In some cases, you might also qualify for public student loan forgiveness (PSLF). This typically happens if you get a job in a federal prison while you’re incarcerated. After making qualifying monthly payments, you could have the rest of your student loan debt forgiven. It will only help you during your incarceration if you’ve already made all qualifying payments, though.
Is My Family Responsible for My Debt If I’m in Prison?
Not technically, but the burden can fall on them if you haven’t prepared your finances before going to jail. In most cases, your family may only be legally responsible if they have cosigned on your bills or debts. If not, they might have creditors pursuing them to pay your bills, but they aren’t necessarily legally responsible for them.
With that said, your family will probably be helping you out while you’re in jail to keep up on your bills. It’s important to prepare them as much as possible before you leave to streamline the process.
What Can I Do to Prepare Financially Before Jail?
Before going to jail, it’s best to make sure your family has everything they need to get your bills and debts paid because you won’t be able to do it from the facility. Write down the bills you have, how much they are, how you pay them, and contact numbers for the companies and creditors.
You might need to give your family your passwords for your accounts if you typically pay them online. Make sure you’re leaving your financial tasks only to a person or people whom you trust completely.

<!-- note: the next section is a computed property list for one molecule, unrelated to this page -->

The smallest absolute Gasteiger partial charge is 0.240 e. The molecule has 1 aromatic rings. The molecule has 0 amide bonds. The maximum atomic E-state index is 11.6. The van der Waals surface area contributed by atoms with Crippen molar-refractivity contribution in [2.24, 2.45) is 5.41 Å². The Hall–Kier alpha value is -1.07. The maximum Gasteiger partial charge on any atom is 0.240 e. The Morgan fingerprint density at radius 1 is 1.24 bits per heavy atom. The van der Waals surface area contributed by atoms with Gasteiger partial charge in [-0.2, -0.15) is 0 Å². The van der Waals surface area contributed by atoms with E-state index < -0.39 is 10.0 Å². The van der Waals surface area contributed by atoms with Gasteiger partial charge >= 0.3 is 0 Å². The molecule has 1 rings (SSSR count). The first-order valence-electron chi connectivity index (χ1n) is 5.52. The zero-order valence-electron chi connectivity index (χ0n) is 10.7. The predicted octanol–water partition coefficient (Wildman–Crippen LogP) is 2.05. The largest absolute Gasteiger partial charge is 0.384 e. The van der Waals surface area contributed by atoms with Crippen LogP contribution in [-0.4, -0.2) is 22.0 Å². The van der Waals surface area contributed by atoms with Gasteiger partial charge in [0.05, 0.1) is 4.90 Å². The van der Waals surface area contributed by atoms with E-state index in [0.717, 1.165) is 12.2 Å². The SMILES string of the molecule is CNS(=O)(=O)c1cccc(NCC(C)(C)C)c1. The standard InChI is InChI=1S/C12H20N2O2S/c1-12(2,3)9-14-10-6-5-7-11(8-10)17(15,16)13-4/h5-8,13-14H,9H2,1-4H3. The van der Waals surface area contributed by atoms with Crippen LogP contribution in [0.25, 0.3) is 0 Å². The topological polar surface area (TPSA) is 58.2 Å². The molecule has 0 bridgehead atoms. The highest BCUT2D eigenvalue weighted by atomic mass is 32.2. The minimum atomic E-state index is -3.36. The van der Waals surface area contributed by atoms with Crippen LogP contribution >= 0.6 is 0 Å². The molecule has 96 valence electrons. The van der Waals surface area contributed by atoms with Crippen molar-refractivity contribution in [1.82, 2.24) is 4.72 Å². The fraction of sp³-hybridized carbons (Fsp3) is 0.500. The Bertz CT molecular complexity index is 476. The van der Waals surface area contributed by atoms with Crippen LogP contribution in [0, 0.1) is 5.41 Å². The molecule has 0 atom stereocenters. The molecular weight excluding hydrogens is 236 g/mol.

You can also speak to creditors and your bill companies before heading to jail. Let them know how long you plan to be gone and see if there’s anything they can do to pause bills or lower interest rates before you leave. It’s also a good idea to let them know that someone else will be handling your bills while you’re gone.
Does Jail Time Affect Your Credit Score?
Jail doesn’t directly affect your credit score. In other words, your jail time won’t show on your credit report. However, if your bills and debts go unpaid while you’re in prison, you could see a significant hit to your score when you get out.
Payment history is a huge part of your credit score, so failing to make payments on time can quickly drop your score. If someone is taking care of your bills for you, make sure they understand how important it is to pay your bills on time.
Can You Go to Jail for Credit Card Debt?
Contrary to popular belief, creditors can not send you to jail for not paying your bills or debts. Debt collectors do try to use this tactic to scare people into paying their debts, but it doesn’t actually happen.
However, debt collectors do have other tactics they can use to go through the court system to sue you for your debt. The problem with this is that you can eventually end up in jail if you don’t make your payments according to the court judgment.
Debt and Prison
Navigating your finances in jail can undoubtedly be challenging, especially if you don’t have enough money saved to cover your bills during your jailtime. Still, with some preparation, planning, and the help of family and friends, you can avoid hurting your credit score and getting into financial trouble while you’re in jail.